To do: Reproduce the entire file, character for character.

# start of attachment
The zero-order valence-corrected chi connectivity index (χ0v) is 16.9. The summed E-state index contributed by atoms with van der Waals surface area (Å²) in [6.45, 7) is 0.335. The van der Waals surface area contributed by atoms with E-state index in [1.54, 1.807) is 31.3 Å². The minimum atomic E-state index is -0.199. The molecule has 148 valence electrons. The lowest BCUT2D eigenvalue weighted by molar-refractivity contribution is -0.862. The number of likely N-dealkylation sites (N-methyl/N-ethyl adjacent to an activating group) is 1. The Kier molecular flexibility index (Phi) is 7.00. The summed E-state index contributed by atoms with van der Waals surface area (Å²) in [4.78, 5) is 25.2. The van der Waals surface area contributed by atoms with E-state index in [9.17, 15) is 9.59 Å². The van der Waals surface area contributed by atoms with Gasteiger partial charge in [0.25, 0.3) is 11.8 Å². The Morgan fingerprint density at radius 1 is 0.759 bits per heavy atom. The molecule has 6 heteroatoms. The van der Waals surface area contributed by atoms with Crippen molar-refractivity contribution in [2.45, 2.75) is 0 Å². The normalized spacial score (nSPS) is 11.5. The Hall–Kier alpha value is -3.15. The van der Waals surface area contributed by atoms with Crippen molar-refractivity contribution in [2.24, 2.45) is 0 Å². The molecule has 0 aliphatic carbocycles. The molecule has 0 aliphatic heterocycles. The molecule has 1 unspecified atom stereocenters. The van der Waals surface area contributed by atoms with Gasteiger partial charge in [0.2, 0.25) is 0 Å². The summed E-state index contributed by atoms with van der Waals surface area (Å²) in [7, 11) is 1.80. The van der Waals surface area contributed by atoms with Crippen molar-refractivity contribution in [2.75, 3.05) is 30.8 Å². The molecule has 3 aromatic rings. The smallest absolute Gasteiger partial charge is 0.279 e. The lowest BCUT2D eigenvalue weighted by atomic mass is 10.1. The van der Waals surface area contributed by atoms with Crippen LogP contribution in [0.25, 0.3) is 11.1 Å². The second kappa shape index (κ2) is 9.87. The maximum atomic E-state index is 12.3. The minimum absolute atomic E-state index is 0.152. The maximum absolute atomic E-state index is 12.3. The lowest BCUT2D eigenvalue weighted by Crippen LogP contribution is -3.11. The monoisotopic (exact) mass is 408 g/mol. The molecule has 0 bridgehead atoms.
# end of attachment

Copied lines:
The zero-order valence-corrected chi connectivity index (χ0v) is 16.9. The summed E-state index contributed by atoms with van der Waals surface area (Å²) in [6.45, 7) is 0.335. The van der Waals surface area contributed by atoms with E-state index in [1.54, 1.807) is 31.3 Å². The minimum atomic E-state index is -0.199. The molecule has 148 valence electrons. The lowest BCUT2D eigenvalue weighted by molar-refractivity contribution is -0.862. The number of likely N-dealkylation sites (N-methyl/N-ethyl adjacent to an activating group) is 1. The Kier molecular flexibility index (Phi) is 7.00. The summed E-state index contributed by atoms with van der Waals surface area (Å²) in [4.78, 5) is 25.2. The van der Waals surface area contributed by atoms with E-state index in [9.17, 15) is 9.59 Å². The van der Waals surface area contributed by atoms with Gasteiger partial charge in [0.25, 0.3) is 11.8 Å². The Morgan fingerprint density at radius 1 is 0.759 bits per heavy atom. The molecule has 6 heteroatoms. The van der Waals surface area contributed by atoms with Crippen molar-refractivity contribution in [2.45, 2.75) is 0 Å². The normalized spacial score (nSPS) is 11.5. The Hall–Kier alpha value is -3.15. The van der Waals surface area contributed by atoms with Crippen molar-refractivity contribution in [2.24, 2.45) is 0 Å². The molecule has 0 aliphatic carbocycles. The molecule has 0 aliphatic heterocycles. The molecule has 1 unspecified atom stereocenters. The van der Waals surface area contributed by atoms with Gasteiger partial charge in [0.2, 0.25) is 0 Å². The summed E-state index contributed by atoms with van der Waals surface area (Å²) in [7, 11) is 1.80. The van der Waals surface area contributed by atoms with Crippen molar-refractivity contribution in [2.75, 3.05) is 30.8 Å². The molecule has 3 aromatic rings. The smallest absolute Gasteiger partial charge is 0.279 e. The lowest BCUT2D eigenvalue weighted by atomic mass is 10.1. The van der Waals surface area contributed by atoms with Crippen LogP contribution in [0.25, 0.3) is 11.1 Å². The second kappa shape index (κ2) is 9.87. The maximum atomic E-state index is 12.3. The minimum absolute atomic E-state index is 0.152. The maximum absolute atomic E-state index is 12.3. The lowest BCUT2D eigenvalue weighted by Crippen LogP contribution is -3.11. The monoisotopic (exact) mass is 408 g/mol. The molecule has 0 bridgehead atoms.